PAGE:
Fairy Tales

Classic Tales · Into the Woods · Selchies · Sir Orfeo
Picture: Undine by Rackham The seal-folk of Scotland and Ireland, variously called selchies, selkies, silkies, or roanes, have a habit of swimming out of the mists of Faery and landing on the shores of popular culture.

Those of a certain age will remember haunting versions of the ballad The Great Silkie of Sule Skerrie by Joan Baez and Judy Collins in the 1960s, and younger readers will know John Sayles's film The Secret of Roan Inish or the novel that inspired it, Rosalie K. Fry's Secret of the Ron Mor Skerry.

The Selchies

I am a man upon the land
I am a selkie on the sea

The legend of the selchie is found along the shores of Britain and Eire; there are selchie stories from Cornwall, Ireland, and most particularly the northern islands off Scotland: the Orkneys, Shetlands, and Hebrides.

Unlike other merfolk, selchies can shed their seal-skins on the land and pass for humans, usually with tragic consequences.

A Home for Selkies has links to mythological, historical, and folk tales of selchies.

Orkneyjar, the Heritage of the Orkney Islands by Sigurd Towrie, is a lovely site dedicated to the folklore, fairy-tales, history, and traditions of Orcadia.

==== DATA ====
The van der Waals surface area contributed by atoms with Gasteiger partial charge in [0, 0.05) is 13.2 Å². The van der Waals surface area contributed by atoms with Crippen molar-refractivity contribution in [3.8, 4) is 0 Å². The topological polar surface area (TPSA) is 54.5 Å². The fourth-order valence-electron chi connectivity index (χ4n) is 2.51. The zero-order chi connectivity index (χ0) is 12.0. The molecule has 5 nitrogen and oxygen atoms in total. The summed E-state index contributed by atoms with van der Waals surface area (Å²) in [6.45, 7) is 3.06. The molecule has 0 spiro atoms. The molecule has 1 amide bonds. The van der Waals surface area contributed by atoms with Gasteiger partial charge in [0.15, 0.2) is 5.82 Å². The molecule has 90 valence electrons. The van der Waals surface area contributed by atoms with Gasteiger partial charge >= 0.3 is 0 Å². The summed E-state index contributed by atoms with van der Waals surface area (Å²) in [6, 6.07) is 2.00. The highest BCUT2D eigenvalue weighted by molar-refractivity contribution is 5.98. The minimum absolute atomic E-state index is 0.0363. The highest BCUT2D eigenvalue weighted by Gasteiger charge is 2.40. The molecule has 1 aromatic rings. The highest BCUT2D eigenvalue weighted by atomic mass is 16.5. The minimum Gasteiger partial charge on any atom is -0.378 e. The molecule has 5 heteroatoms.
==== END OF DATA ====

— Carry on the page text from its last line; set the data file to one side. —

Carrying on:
The Selkie-Folk at Orkneyjar.
One Spared to the Sea, a selchie story by W. Towrie Cutt.

The Great Selchie

Perhaps the best-known selchie story concerns an earthly woman whose mysterious lover is a selchie; this is the story told in the ballad The Great Selkie of Sule Skerrie (Child #113).

The Great Selkie o' Sule Skerry at Orkneyjar has lyrics and notes on the island of Sule Skerry.

Silkie, two versions of the ballad at Folk Music of England, Scotland, Ireland, Wales and America edited by Lesley Nelson.
Recordings of The Great Silkie at the Folk Music Index.

The Seal-Woman

Another selchie story tells of a fisherman who took a selchie to wife and hid her seal-skin, so that she could not return to her home in the sea; this is the tale told by the grandmother in The Secret of Roan Inish ("Roan Inish" is Irish for "Seal Island").

The Selkie, a version of the tale from the Hebrides, retold by Mara Freeman. New URL.

The Seal-Woman's Croon (An Cadal Trom) from "Songs of the Hebrides".

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6 March 2004